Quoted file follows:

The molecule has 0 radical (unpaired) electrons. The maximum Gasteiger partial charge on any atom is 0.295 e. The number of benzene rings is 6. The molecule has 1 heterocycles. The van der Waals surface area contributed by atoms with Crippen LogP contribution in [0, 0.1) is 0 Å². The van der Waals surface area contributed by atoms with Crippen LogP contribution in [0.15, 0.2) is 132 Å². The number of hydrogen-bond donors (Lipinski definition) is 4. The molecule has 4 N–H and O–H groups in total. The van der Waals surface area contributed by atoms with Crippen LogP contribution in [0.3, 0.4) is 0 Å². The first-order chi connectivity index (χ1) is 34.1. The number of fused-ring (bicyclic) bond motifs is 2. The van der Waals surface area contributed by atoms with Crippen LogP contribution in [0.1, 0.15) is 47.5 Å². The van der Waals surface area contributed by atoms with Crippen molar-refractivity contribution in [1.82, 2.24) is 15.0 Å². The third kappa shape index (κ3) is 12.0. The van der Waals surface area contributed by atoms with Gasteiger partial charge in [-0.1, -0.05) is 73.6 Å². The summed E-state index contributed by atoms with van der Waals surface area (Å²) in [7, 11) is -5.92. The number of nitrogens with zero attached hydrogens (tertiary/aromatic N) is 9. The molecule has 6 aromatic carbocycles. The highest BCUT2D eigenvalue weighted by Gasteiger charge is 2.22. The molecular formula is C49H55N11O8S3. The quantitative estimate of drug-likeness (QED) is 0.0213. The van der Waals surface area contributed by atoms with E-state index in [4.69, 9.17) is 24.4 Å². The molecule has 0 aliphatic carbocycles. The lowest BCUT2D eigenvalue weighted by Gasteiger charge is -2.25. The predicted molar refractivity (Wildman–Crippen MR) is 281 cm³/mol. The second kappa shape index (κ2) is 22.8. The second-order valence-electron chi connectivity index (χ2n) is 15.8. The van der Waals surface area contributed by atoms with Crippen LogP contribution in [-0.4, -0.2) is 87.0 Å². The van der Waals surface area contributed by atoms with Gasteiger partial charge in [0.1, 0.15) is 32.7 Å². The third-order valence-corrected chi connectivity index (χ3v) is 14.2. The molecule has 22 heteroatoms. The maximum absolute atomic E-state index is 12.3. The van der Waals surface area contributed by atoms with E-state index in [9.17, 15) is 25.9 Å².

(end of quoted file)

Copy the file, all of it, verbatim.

The molecule has 0 radical (unpaired) electrons. The maximum Gasteiger partial charge on any atom is 0.295 e. The number of benzene rings is 6. The molecule has 1 heterocycles. The van der Waals surface area contributed by atoms with Crippen LogP contribution in [0, 0.1) is 0 Å². The van der Waals surface area contributed by atoms with Crippen LogP contribution in [0.15, 0.2) is 132 Å². The number of hydrogen-bond donors (Lipinski definition) is 4. The molecule has 4 N–H and O–H groups in total. The van der Waals surface area contributed by atoms with Crippen LogP contribution in [0.3, 0.4) is 0 Å². The first-order chi connectivity index (χ1) is 34.1. The number of fused-ring (bicyclic) bond motifs is 2. The van der Waals surface area contributed by atoms with Crippen LogP contribution in [0.1, 0.15) is 47.5 Å². The van der Waals surface area contributed by atoms with Crippen molar-refractivity contribution in [1.82, 2.24) is 15.0 Å². The third kappa shape index (κ3) is 12.0. The van der Waals surface area contributed by atoms with Gasteiger partial charge in [-0.1, -0.05) is 73.6 Å². The summed E-state index contributed by atoms with van der Waals surface area (Å²) in [7, 11) is -5.92. The number of nitrogens with zero attached hydrogens (tertiary/aromatic N) is 9. The molecule has 6 aromatic carbocycles. The highest BCUT2D eigenvalue weighted by Gasteiger charge is 2.22. The molecular formula is C49H55N11O8S3. The quantitative estimate of drug-likeness (QED) is 0.0213. The van der Waals surface area contributed by atoms with E-state index in [4.69, 9.17) is 24.4 Å². The molecule has 0 aliphatic carbocycles. The lowest BCUT2D eigenvalue weighted by Gasteiger charge is -2.25. The predicted molar refractivity (Wildman–Crippen MR) is 281 cm³/mol. The second kappa shape index (κ2) is 22.8. The second-order valence-electron chi connectivity index (χ2n) is 15.8. The van der Waals surface area contributed by atoms with Crippen LogP contribution in [-0.4, -0.2) is 87.0 Å². The van der Waals surface area contributed by atoms with Gasteiger partial charge in [0.1, 0.15) is 32.7 Å². The third-order valence-corrected chi connectivity index (χ3v) is 14.2. The molecule has 22 heteroatoms. The maximum absolute atomic E-state index is 12.3. The van der Waals surface area contributed by atoms with E-state index in [9.17, 15) is 25.9 Å².